An entrepreneurial spirit is ingrained in this country’s DNA.
Many of our founding fathers were small-business owners. Our success as a country is a testament to the millions of small companies that have lifted the economic and social vitality of entire communities and this nation.
Unfortunately, too many small businesses with rich and storied histories have become casualties of the recession. The economic pain has been widespread across many different industries. However, we need to remember that entrepreneurs creating and growing businesses will lead any economic recovery out of the Great Recession.
It will be entrepreneurs’ endearing optimism, relentless focus on innovation and passion for their businesses that will play a major role in getting this country back on track.
We’re concerned that too much media and political attention is paid to the struggles of large companies, resulting in a loss of focus supporting the primary growth engine for new jobs and an economic recovery — small business. This means improving the business climate to create an environment where more small businesses can thrive.
Access to credit crucial
There have been numerous stories in the business press recently concerning the challenges of obtaining credit for many small business owners, even for more established enterprises. In a time of great uncertainty, it is not surprising banks and other lending institutions are much more cautious about the loans they do make — especially to a higher risk group — small businesses.
Unfortunately, this situation creates a “What’s first: The chicken or the egg?” problem. Banks are looking for greater certainty that the economy is doing better — so that the businesses they do make loans to will generate enough demand from customers to pay back the loans on time. Small businesses need access to credit, especially in a struggling economy, to start a business or grow their enterprise.
The result is a cycle where the economy continues to struggle because small business can’t tap into the resources to expand and grow their business and lender institutions don’t see signs of improvement giving them the confidence to expand the availability of credit to business.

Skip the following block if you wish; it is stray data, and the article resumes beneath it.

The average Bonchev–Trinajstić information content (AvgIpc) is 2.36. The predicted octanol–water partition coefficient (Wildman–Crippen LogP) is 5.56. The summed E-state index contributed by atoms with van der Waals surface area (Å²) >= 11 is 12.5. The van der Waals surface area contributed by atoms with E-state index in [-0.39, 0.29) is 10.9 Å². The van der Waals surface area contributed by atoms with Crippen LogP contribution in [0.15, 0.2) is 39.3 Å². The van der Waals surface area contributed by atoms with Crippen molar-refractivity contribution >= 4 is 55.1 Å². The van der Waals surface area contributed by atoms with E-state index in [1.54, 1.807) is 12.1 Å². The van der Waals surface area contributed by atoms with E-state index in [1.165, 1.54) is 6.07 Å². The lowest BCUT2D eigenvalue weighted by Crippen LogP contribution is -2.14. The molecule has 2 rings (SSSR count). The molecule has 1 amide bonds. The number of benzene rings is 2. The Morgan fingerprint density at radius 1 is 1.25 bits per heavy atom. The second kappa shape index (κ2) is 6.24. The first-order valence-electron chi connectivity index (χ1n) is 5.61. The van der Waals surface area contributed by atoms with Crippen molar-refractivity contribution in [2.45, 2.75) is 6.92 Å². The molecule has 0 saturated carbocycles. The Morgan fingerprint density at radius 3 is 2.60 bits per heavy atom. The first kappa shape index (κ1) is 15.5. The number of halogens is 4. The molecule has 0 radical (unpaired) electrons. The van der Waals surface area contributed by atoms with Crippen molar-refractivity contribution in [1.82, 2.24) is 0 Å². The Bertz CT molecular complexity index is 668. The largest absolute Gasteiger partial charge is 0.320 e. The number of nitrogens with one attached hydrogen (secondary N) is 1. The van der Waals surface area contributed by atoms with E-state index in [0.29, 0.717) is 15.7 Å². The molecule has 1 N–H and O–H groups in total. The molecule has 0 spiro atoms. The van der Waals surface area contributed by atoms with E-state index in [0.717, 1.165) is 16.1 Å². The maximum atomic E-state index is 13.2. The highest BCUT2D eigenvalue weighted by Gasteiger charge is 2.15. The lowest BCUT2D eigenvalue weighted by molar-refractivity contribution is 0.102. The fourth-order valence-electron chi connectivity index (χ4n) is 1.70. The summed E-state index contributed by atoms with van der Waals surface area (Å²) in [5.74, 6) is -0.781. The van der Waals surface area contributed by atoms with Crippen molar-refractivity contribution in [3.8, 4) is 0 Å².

It’s not clear to us what breaks this vicious cycle, but what is clear is we can’t have a recovery without small business driving job creation.
Get politically involved
The political discourse has been pretty heated recently, particularly this past summer around the health care reform debate. It seems like we can no longer disagree with each other without being disagreeable. Name-calling seems to be more commonplace — especially on the cable TV political shows where conflict drives ratings.
It would be easy to disconnect from the noise of such an environment, but now is not the time.
We believe it is more critical than ever for entrepreneurs to stay actively engaged in the political process. Political leaders are making important decisions at every level of government that directly affect the future of every small-business owner — especially in the areas of taxes, health care reform, business regulation and energy policies.
Our political leaders need to hear what’s working and what’s not for the small-business community — so they can make informed decisions.
Or better yet, throw your hat in the ring and run for office.
Pat Sisneros is the vice president of college services at Everett Community College. Lynne Munoz is director for the School of Business Design. Please send your comments to email@example.com.